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2001 All-Star Game
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2001 All-Star Game

Event Notebook  72nd All-Star Game
A team of reporters have descended on Seattle and will provide a live running notebook from All-Star Week. Check in often to see which celebrities are hanging out at the ballpark and around town from July 8 to July 10.

 All-Star Game TUESDAY, JULY 10  |  MONDAY, JULY 9  |  SUNDAY, JULY 8  

Sprinklers in the outfield signify the official end of the All-Star Game festivities.
10:40 p.m. PT
By now all of the fans and most of the media have left the SAFECO Field. On the field there is a Japanese talk show having a roundtable-like discussion near the first-base line and various production crews are taking group photos around home plate.

8:29 p.m. PT
Well, the American League won the 72nd edition of the All-Star Game, 4-1. Sasaki earned his save as expected, and Cal got the MVP award, which hardly came as a surprise.

Ripken, joined by his family, is one the field accepting the award. We are predicting Cal will get his fifth standing ovation within minutes.

Cal is now on the field being interviewed by ESPN's Rich Eisen as fans start filing out of the stadium.

8:26 p.m. PT
Crowd is on its feet as Kazuhiro Sasaki is throwing warm-up pitches, looking to close out the game.

The consensus at SAFECO is that Cal Ripken will win the All-Star MVP award.

A Seattle favorite, the Bad-Dancing contest, is being shown on the Jumbotron. Smart money is on Tommy Lasorda's break dance in the sixth inning.

7:40 p.m. PT
Ichiro, wearing his hat backwards, spoke to a jam-packed interview room. When the moderator said "English [questions] first" Ichiro got up jokingly as if he were going to walk away.

On Cal: "I am very happy to see Cal hit the home run. I am very honored to be on the same field as him."

He also said he was very honored to face Randy Johnson in an All-Star Game. By the way, Ichiro wears No. 51 for the M's -- the same number the Unit wore during his career here in Seattle.

7:25 p.m. PT
Duck! Vladimir Gurrero lost the grip on his bat and it flew toward third-base coach Tommy Lasorda, knocking him over into a back somersault.

When fans realized Lasorda was OK, there was collective laughter throughout the stadium -- especially when it was replayed on the in-stadium TV system.

Lasorda went to the bench where he was met with laughter and jokes from Sean Casey, Chipper Jones and Mike Piazza.

Ever the trooper, Lasorda headed back out to the third-base box where Barry Bonds tried to get him to wear the umpire's chest shield. Tommy, still laughing about the incident, politely declined.

7:15 p.m. PT
Sammy Sosa was impressed with Cal Ripken's dramatic home run.

"Wow," he said. "It's like a dream come true. He is the man. He is the man."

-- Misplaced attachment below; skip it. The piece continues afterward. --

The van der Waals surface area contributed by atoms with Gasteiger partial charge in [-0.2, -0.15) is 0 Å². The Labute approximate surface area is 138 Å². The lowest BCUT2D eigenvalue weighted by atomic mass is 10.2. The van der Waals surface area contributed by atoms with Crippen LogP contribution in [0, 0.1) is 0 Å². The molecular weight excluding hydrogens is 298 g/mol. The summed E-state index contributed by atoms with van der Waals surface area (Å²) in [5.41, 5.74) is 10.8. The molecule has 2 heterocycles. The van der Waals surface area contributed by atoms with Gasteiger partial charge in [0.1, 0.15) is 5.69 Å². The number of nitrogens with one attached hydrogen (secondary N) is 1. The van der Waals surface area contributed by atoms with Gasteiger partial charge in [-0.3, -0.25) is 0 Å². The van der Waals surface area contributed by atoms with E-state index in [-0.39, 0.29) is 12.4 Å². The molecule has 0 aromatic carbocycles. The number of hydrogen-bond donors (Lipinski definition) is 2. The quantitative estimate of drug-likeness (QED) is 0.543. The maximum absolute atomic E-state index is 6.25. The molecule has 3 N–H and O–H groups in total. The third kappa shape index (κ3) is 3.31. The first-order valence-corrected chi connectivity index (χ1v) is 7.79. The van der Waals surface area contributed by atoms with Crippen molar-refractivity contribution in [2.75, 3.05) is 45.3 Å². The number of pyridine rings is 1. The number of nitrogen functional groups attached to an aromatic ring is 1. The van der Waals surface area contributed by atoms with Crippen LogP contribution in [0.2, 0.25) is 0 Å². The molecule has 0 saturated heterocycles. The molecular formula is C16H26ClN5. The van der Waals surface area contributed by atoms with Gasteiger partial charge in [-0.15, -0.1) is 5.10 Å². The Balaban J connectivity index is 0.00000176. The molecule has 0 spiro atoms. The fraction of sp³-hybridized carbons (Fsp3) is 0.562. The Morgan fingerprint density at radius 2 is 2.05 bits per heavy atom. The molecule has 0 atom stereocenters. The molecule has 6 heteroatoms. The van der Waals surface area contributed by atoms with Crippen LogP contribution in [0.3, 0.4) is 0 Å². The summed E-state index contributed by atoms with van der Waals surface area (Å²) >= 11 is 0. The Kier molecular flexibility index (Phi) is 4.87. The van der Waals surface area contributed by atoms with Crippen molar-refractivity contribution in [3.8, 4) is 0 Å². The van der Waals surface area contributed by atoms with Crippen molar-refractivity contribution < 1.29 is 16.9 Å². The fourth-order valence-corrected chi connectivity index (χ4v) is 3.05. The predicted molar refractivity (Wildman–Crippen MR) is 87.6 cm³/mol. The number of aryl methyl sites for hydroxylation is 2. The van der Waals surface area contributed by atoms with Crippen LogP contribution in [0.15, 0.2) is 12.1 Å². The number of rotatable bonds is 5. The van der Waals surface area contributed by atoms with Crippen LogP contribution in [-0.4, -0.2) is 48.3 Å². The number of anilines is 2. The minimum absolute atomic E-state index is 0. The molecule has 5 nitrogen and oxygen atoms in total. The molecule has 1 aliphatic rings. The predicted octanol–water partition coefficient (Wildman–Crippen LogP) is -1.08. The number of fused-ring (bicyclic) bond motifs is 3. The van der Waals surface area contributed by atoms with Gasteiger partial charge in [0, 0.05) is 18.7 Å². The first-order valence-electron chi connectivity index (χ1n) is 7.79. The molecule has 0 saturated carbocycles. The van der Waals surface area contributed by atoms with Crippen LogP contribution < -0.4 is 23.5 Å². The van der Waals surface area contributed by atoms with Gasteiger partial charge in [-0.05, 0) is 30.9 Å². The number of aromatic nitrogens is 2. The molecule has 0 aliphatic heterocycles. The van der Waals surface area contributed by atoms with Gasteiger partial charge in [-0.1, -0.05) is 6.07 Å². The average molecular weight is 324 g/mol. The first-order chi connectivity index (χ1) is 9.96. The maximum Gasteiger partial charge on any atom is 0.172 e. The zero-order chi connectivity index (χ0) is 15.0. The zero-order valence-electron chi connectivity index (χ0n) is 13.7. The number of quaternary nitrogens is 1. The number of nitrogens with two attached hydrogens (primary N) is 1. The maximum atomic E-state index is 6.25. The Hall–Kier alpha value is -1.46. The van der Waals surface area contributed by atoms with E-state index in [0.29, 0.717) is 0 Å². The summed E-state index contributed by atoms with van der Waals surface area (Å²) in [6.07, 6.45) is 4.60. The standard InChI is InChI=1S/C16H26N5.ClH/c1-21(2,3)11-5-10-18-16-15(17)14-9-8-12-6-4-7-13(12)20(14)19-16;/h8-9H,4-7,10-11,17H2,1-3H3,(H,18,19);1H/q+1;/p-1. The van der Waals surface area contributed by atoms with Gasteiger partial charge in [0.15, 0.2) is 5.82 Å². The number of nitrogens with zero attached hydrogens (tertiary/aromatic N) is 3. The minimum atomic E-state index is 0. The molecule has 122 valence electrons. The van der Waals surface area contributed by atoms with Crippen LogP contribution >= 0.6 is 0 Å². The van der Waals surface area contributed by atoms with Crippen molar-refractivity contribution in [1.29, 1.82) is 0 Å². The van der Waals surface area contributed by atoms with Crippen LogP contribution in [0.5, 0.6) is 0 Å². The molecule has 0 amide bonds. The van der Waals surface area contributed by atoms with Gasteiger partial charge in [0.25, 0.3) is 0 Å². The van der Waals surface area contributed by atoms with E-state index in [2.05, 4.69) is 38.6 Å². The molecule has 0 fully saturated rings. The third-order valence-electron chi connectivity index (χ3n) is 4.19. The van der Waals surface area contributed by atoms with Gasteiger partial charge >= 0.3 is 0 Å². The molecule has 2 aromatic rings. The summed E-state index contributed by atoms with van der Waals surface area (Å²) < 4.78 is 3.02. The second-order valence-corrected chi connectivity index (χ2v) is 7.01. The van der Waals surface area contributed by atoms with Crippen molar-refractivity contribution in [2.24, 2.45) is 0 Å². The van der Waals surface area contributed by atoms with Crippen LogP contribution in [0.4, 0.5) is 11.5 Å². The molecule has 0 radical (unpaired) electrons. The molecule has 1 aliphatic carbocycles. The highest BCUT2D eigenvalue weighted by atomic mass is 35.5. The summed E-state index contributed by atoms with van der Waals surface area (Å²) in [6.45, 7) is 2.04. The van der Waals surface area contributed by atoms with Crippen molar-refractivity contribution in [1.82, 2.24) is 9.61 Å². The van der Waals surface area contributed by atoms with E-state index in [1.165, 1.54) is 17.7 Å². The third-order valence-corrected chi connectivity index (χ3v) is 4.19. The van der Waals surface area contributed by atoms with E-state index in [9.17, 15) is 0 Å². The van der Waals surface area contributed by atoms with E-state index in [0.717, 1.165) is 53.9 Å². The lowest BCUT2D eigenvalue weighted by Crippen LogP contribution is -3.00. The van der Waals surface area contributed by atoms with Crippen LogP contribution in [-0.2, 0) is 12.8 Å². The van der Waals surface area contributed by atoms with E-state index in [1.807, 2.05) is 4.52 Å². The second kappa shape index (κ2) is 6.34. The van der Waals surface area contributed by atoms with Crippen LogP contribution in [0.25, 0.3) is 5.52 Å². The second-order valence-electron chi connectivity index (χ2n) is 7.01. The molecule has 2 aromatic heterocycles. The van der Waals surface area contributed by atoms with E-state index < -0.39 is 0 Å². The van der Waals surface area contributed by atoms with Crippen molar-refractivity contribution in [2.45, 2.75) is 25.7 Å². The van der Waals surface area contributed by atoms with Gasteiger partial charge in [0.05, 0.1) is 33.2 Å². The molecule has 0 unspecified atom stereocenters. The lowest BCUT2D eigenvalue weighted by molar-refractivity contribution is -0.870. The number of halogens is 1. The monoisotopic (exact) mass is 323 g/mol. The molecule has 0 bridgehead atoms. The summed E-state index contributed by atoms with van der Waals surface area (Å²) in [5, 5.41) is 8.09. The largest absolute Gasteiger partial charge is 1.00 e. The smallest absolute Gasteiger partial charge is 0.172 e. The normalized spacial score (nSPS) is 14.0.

7:06 p.m. PT
The game has stopped and a podium has been wheeled out near third base. The commissioner is presenting Cal Ripken with a trophy. All the players have emptied their respective dugouts and surrounded Ripken.

"Thank you, thank you everyone." Ripken says as he acknowledges the crowd.

By our count, this puts Ripken's standing ovations at four.

6:45 p.m. PT is hearing rumors that there is something special planned when Cal Ripken comes out of the game in the fifth inning. Stay tuned for details...

6:00 p.m. PT
Our kid reporter, DJ Drysdale, reacts to the "honorary kid reporters" in the dugout on Fox's broadcast. "HEY!"... He's comforted when he realizes their credential says "guest" and is suspended by a plain white string, whilst his says "Working Media" and dangles proudly off the official, collectible lanyard of the 2001 All-Star Game. ( staff gently suggest that his credential may be altered to more accurately read, 'Pestering Media,' but that's another story.)

The flags of the world wave during Tuesday's opening ceremonies.
5:50 p.m. PT
Roger Clemens apparently is tired of talking about facing Mike Piazza, as he didn't attend the post-game interview session he was supposed to have. We've been told he may be available later around the clubhouse.

5:40 p.m. PT
One of the more heartwarming scenes during this All-Star celebration came when Bobby Clemente, Roberto's grandson, ran a ceremonial trip around the bases. As he waved to the crowd, Edgar Martinez and Sammy Sosa waited for the 7-year-old at home plate, where he jumped into the arms of Martinez.

The managers walked to home plate to exchange lineup cards. NL Manager Bobby Valentine was accompanied by his mentor, Tommy Lasorda, while AL manager Joe Torre was joined by his brother, Frank.

When the AL starters ran onto the field, Cal Ripken, appearing in his final All-Star Game, sprinted noticeably faster than the rest of the squad. A-Rod, who is the AL starter at shortstop, playfully pushed the future Hall of Famer to his longtime position at short and then took Ripken's spot at third base, much to the delight of the fans at SAFECO.

5:33 p.m. PT
During the player introductions, the loudest response, understandably, was for the first name announced, local favorite Ichiro Suzuki. The crowd wasn't as favorable to Alex Rodriguez, who received a split reaction of boos and cheers from his former hometown crowd.

Singer Diana Krall, clad in the red National League All-Star jersey, performed the Canadian National Anthem. Afterwards, Mya, draped in the green American League jersey, performed the Star-Spangled Banner.

Honorary captains for the NL squad were Ralph Branca and Bobby Thompson, while Hall-of-Famer Kirby Puckett was announced as the AL honorary captain to a standing ovation.